Global business of humanitarian aid

16 01 2017

I am watching a program on Netflix called POVERTY, INC. This excellent documentary seeks to demonstrate how the humanitarian aid industry has, in effect, become a global business which benefits the donor who possesses the power, while stripping motivation from the people who grow dependent on aid from outside. I recommend you view this program.

At minute 42, the show describes a “ladder” out of poverty, the steps of which empower people locked in poverty to gain the confidence to climb out of chronic poverty. These “steps” are:

  1. Legal protection from theft and violence
  2. Justice in the courts
  3. Legal title to one’s land
  4. Freedom to start and register a business
  5. Links to wider circles of exchange

The program argues that the successful effort to strengthen Europe after World War II (called the Marshall Plan) has not had this strengthening effect in Africa, Asia, and Latin America. Needed aid after natural disasters has turned into “unnatural disasters” wherein aid agencies overstay the crisis and create dependency. Why work hard to develop local initiatives when the market is flooded with foods and goods from outside for free?

What is needed, purports POVERTY,INC., is for outside groups to help reconstruct the ladder. I recall hearing John Perkins comment on the oft-repeated analogy of the fishing pole. He said that it is better to teach a man to fish with his own pole than to continually give the man fish. But, Perkins added, he must also have access to the pond.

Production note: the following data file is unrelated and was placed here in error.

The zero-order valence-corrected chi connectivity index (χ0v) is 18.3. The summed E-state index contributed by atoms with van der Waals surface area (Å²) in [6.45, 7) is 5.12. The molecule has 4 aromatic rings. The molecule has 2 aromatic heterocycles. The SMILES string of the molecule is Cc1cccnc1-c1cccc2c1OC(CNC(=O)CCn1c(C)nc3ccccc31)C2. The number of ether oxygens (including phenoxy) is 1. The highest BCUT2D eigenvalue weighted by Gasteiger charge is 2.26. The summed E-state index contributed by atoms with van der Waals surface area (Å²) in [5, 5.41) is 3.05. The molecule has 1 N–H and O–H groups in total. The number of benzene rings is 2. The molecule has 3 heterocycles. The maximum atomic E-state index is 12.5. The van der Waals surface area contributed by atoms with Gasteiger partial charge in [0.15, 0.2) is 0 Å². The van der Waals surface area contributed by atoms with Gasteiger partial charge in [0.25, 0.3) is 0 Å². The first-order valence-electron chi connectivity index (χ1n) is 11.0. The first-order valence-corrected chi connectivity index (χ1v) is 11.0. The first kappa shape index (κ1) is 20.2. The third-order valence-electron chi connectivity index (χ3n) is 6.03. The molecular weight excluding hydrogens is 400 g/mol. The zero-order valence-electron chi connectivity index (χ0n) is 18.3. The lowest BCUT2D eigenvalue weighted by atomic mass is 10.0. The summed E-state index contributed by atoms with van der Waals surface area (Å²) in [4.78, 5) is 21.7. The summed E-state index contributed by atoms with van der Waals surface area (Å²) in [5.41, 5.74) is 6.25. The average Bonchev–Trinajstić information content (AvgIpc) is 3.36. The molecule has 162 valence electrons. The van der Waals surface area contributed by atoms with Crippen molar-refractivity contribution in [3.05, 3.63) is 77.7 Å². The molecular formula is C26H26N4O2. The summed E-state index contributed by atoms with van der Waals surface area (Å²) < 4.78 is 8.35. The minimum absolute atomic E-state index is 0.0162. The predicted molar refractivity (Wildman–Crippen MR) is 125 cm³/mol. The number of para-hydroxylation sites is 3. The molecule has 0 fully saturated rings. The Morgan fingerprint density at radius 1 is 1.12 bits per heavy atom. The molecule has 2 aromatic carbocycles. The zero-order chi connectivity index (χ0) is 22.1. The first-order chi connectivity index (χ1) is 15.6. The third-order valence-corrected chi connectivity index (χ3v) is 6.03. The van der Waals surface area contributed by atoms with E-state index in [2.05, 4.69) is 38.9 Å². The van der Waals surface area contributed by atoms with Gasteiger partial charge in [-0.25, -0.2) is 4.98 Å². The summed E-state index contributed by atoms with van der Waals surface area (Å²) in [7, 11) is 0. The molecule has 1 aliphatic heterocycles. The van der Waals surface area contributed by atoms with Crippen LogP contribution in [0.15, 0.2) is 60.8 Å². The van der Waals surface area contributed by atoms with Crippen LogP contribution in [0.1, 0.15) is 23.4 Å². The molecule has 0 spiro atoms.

Are their agencies which, rather than perpetually handing out aid, are empowering local people by building the ladder?

What can one person do to contribute toward a solution instead of ignorantly perpetuating the problem?

(photocredit: WPphotosmart.

Poverty, Inc. website



4 responses

27 02 2017
Robert Rasmussen

Thank you Bob for the suggestion!

27 02 2017
Robert Rasmussen

I agree. With all good intention, aid agencies raise huge amounts of money. Too often though, it seems that there lacks a focus on using those funds in ways that empower local initiative. Thanks Glenis.

17 01 2017
Bob Orange

To see an organization that builds the ladder, go to

17 01 2017
Glenis Zuhlke

It seems these groups that go in and teach women skills are examples of groups that are teaching them to fish. I can’t think of specific group names at the time, but I have read of many of these examples in 3rd world countries where women are being trained to learn a sustainable skill.. I have not heard about these programs used with men as much. This approach is not used in the U.S. enough either. Our welfare programs are too good at handing out part-time solutions, but lack in the prevention programs and the progress programs. We just give more fish.

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